A valuable approach to address this uncertainty is to file a provisional patent application including all disclosure available at that time and update the filing during the priority year as the invention evolves or more supportive data is produced – a process referred to as the “rolling provisional.”  A provisional application remains unpublished for a year, at which point it may be converted into a utility patent application or an international application (PCT). By using the rolling provisional approach, the originally filed provisional application is updated with the new data and disclosure and then the new application is filed as a second provisional application. This process can be repeated throughout the priority year as more data and disclosure becomes available, filing successive provisional applications. Upon conversion of the first filed provisional application into the utility application or international application, the utility application or international application will claim priority to all the successively filed related provisional applications and in this manner, the evolving embodiments developed over the priority year can be protected. Because provisional applications are not published, the filing of a provisional application can also be used to memorialize the conception date for an invention or for memorializing a trade secret. For example, one may memorialize a trade secret in a provisional application, and expressly abandon the application or allow it to lapse by not converting it to a utility application or international application. By this approach, the application having the trade secret will not publish but a record of the trade secret is memorialized with the patent office. Finally, best practices include compartmentalizing ideas that you want to keep as a trade secret. However, if you are in an FDA precertification program, for example, and unintentionally disclose a trade secret, there is a one-year grace period for public disclosures during which you may still file patent applications in the U.S. (though this grace period is not applicable in most countries outside of the U.S.).

In conclusion, developing software as a medical device is a complex process requiring careful attention to both FDA and USPTO regulatory frameworks. Yet by understanding how the FDA regulates software as a medical device and the patent protection available, developers can create innovative solutions that improve patient outcomes while protecting their intellectual property.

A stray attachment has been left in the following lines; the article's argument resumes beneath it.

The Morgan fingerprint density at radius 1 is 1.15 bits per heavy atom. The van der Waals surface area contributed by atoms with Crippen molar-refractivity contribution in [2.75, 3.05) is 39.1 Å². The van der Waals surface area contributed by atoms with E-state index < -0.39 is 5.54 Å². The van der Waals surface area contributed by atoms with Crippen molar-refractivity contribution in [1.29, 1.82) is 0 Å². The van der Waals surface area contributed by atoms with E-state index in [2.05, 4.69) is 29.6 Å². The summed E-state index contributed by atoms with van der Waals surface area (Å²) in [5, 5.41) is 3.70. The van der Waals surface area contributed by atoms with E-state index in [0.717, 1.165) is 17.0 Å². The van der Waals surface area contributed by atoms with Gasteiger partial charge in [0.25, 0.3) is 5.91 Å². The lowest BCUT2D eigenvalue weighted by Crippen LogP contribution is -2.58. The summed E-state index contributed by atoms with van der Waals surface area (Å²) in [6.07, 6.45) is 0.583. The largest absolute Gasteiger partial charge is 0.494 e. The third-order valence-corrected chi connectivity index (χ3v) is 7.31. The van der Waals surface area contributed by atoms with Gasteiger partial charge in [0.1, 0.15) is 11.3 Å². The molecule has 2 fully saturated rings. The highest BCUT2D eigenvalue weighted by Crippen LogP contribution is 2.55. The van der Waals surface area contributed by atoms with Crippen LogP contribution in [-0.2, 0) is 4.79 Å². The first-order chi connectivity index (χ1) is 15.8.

[3] Alice Corp. Pty. Ltd. v. CLS Bank Int’l – 573 U.S. 208, 134 S. Ct. 2347 (2014)


Navigating the Regulatory Landscape: FDA Clearance and Patent Protection for Software as a Medical Device Headshot

Kenneth Aruda

Ken Aruda is an associate in our Washington D.C. office. His practice focuses on intellectual property law, with an emphasis global patent portfolio management in the chemical, pharmaceutical, and material science fields. Ken works with clients in various technology areas to help them determine patentability, write applications for new inventions, pursue the appeals process at the Patent Trial and Appeal Board, and contest existing patents in his client’s interest.

Prior to joining Knobbe Martens, Ken worked as a Technical Specialist, and then as a Student Associate at a large Intellectual Property firm, where he prepared and reviewed technical documents, prepared opinions on patent validity, and drafted patent applications in areas including pharmaceuticals, photovoltaics, semiconductor fabrication, and software.

Ken completed a J.D. at Georgetown University Law Center, and a Ph.D. in Physical Chemistry at Northwestern University. While studying for his Ph.D, he also took business classes at Kellogg School of Management, which is when he decided to use his technical understanding to guide his clients through the patenting process.